Alumni Serving Around the World

Date Published

September 15, 2022

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Published by Calvin Seminary

For over 145 years, the primary mission of Calvin Seminary has been to equip pastors and leaders for the flourishing of the church.



Year of graduation: 2003
What is your current place of work/leadership? U.S. Navy, Command Chaplain of USS Ashland (LSD-48)

How does your work serve the mission of the Church? Chaplaincy is a specialized ministry of healing and reconciliation. It is an extension of God’s activity and mission in the world coming alongside those who are hurting, in crisis, uprooted or dislocated. In my work as this ship’s chaplain, I experience life every day with my “congregation”. We work, live, eat, and sleep in a community on the ship. They call me “Chaps” and this highly relational ministry has allowed me to be their trusted pastor and shepherd. I lead worship services, offer Bible studies, provide confidential pastoral care, and advise my senior leadership on matters of religion, ethics and command morale. I also have opportunities to lead community service projects giving sailors opportunities to serve as well as meeting with and encouraging local community leaders around the world. My calling church cares for me as they would any missionary and an important mission field. Many Sailors and Marines are young and seeking to discern who they are and how they fit into the world. Most have some kind of religious past that is still there but not much of a priority in their lives. This makes for a tremendous “ministry of presence” whereby conversations can help them (re)connect with God and strengthen their faith foundation.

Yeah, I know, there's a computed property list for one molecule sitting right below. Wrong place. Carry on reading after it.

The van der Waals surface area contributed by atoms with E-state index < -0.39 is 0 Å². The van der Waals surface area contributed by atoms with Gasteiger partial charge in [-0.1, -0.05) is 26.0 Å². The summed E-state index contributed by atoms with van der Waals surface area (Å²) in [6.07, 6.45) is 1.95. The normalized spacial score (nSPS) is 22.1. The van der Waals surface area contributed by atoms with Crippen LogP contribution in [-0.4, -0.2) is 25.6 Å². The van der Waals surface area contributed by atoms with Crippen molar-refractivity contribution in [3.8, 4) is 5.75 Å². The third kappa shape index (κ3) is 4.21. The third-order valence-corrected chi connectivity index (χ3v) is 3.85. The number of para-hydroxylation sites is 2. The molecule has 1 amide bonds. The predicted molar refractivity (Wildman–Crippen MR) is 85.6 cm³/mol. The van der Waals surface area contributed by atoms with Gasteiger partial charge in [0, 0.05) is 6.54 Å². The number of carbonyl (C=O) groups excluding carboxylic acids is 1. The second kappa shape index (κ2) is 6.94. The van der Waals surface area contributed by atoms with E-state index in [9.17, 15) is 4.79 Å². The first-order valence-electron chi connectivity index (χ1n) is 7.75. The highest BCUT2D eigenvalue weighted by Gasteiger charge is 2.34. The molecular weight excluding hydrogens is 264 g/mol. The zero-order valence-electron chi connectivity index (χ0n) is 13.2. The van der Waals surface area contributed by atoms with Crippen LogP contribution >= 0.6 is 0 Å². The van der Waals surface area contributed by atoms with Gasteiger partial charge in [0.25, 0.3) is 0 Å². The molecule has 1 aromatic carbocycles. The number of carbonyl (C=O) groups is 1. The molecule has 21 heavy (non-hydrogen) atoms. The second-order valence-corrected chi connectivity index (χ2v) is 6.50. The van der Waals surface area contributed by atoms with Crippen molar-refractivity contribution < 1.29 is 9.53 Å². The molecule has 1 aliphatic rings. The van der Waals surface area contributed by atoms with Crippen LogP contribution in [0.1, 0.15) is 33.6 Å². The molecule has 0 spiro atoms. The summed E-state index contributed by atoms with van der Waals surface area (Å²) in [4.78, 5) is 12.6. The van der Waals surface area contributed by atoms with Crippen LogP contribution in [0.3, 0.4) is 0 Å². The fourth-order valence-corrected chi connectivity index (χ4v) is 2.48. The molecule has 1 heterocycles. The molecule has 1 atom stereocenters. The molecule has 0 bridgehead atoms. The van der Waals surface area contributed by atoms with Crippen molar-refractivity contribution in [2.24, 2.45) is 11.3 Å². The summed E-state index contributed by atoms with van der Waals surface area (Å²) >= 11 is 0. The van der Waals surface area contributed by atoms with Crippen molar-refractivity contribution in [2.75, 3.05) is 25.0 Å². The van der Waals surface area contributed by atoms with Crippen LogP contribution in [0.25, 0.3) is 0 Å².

In what way(s) were you formed by your time of study at Calvin Seminary? Calvin Seminary gave me a solid theological foundation and Reformed worldview. To see the world and how God is actively at work in it in every sphere of life has been perhaps the most important thing I have taken into my life and ministry. The academic rigor was all the more appreciated after I graduated and entered into ordained ministry. The relationships that were built at CTS have continued to be important as well – to include fellow students, faculty, and staff.



Years at Calvin Seminary: 2007-2012

Year of graduation: 2012

What is your current place of work/leadership? President Aletheia Theological Seminary Lawang, East Java, Indonesia. Chairman of the Department of Dogma and Teaching of the Synod of the Church of Christ the Lord in Indonesia.

In what way(s) were you formed by your time of study at Calvin Seminary? I was formed spiritually, mentally and academically by my time of study at Calvin Seminary. Particularly, I learned to have a heart offered to God sincerely and promptly as a response to his call into ministry.

How does your work serve the mission of the Church? My work serves the mission of the Church by preparing seminarians to become transformative God’s servants for churches in Indonesia and abroad.



Years at Calvin Seminary: 2002–2009

Year of graduation: 2009

What is your current place of work/leadership? I currently work as College Minister at First Presbyterian Church (ARP) in Columbia, South Carolina.

In what way(s) were you formed by your time of study at Calvin Seminary? As I reflect back on my time at Calvin Seminary, I see the following three areas as the most formative and influential: methodology learned from Prof. Muller, Berhkof-Bavinck systematics, and an Aristotelian philosophical framework/natural law ethics.

How does your work serve the mission of the Church? Our church is located just a few blocks away from the University of South Carolina, and some of my tasks (in addition to regular ministerial duties) are to lead college Sunday school and take care of the students who attend our congregation. I also continue to publish and translate theological literature into the Polish language for a non-profit organization called Tolle Lege Institute, which was established while I was still at Calvin Seminary.